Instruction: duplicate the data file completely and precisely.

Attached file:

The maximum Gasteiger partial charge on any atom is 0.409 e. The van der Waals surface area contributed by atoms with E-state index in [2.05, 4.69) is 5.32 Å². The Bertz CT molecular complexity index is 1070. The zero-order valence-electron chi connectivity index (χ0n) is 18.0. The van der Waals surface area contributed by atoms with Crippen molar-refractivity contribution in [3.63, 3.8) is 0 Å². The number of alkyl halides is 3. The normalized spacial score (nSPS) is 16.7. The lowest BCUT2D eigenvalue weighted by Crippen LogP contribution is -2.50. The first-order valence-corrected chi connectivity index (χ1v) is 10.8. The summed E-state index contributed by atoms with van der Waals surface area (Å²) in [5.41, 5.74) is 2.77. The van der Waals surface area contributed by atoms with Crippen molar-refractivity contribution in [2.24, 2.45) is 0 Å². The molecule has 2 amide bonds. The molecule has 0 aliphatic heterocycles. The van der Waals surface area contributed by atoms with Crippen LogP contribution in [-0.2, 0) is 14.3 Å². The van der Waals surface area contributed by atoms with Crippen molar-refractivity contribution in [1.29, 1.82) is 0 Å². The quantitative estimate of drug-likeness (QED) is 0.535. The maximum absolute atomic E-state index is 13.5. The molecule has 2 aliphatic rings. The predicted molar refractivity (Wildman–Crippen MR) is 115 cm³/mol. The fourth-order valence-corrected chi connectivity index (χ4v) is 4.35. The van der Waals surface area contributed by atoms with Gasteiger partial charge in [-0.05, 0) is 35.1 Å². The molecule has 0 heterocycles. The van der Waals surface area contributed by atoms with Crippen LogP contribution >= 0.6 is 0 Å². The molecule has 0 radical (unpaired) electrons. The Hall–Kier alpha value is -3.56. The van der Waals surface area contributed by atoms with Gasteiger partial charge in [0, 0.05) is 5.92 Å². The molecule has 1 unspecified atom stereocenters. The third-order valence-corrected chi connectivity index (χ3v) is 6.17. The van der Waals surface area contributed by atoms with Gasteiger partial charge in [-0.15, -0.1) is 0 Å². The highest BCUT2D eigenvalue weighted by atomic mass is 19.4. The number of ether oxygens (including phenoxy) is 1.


The maximum Gasteiger partial charge on any atom is 0.409 e. The van der Waals surface area contributed by atoms with E-state index in [2.05, 4.69) is 5.32 Å². The Bertz CT molecular complexity index is 1070. The zero-order valence-electron chi connectivity index (χ0n) is 18.0. The van der Waals surface area contributed by atoms with Crippen molar-refractivity contribution in [3.63, 3.8) is 0 Å². The number of alkyl halides is 3. The normalized spacial score (nSPS) is 16.7. The lowest BCUT2D eigenvalue weighted by Crippen LogP contribution is -2.50. The first-order valence-corrected chi connectivity index (χ1v) is 10.8. The summed E-state index contributed by atoms with van der Waals surface area (Å²) in [5.41, 5.74) is 2.77. The van der Waals surface area contributed by atoms with Crippen molar-refractivity contribution in [2.24, 2.45) is 0 Å². The molecule has 2 amide bonds. The molecule has 0 aliphatic heterocycles. The van der Waals surface area contributed by atoms with Crippen LogP contribution in [-0.2, 0) is 14.3 Å². The van der Waals surface area contributed by atoms with Crippen molar-refractivity contribution in [1.29, 1.82) is 0 Å². The quantitative estimate of drug-likeness (QED) is 0.535. The maximum absolute atomic E-state index is 13.5. The molecule has 2 aliphatic rings. The predicted molar refractivity (Wildman–Crippen MR) is 115 cm³/mol. The fourth-order valence-corrected chi connectivity index (χ4v) is 4.35. The van der Waals surface area contributed by atoms with Gasteiger partial charge in [-0.05, 0) is 35.1 Å². The molecule has 0 heterocycles. The van der Waals surface area contributed by atoms with Crippen LogP contribution >= 0.6 is 0 Å². The molecule has 0 radical (unpaired) electrons. The Hall–Kier alpha value is -3.56. The van der Waals surface area contributed by atoms with Gasteiger partial charge in [0, 0.05) is 5.92 Å². The molecule has 1 unspecified atom stereocenters. The third-order valence-corrected chi connectivity index (χ3v) is 6.17. The van der Waals surface area contributed by atoms with Gasteiger partial charge in [-0.15, -0.1) is 0 Å². The highest BCUT2D eigenvalue weighted by atomic mass is 19.4. The number of ether oxygens (including phenoxy) is 1.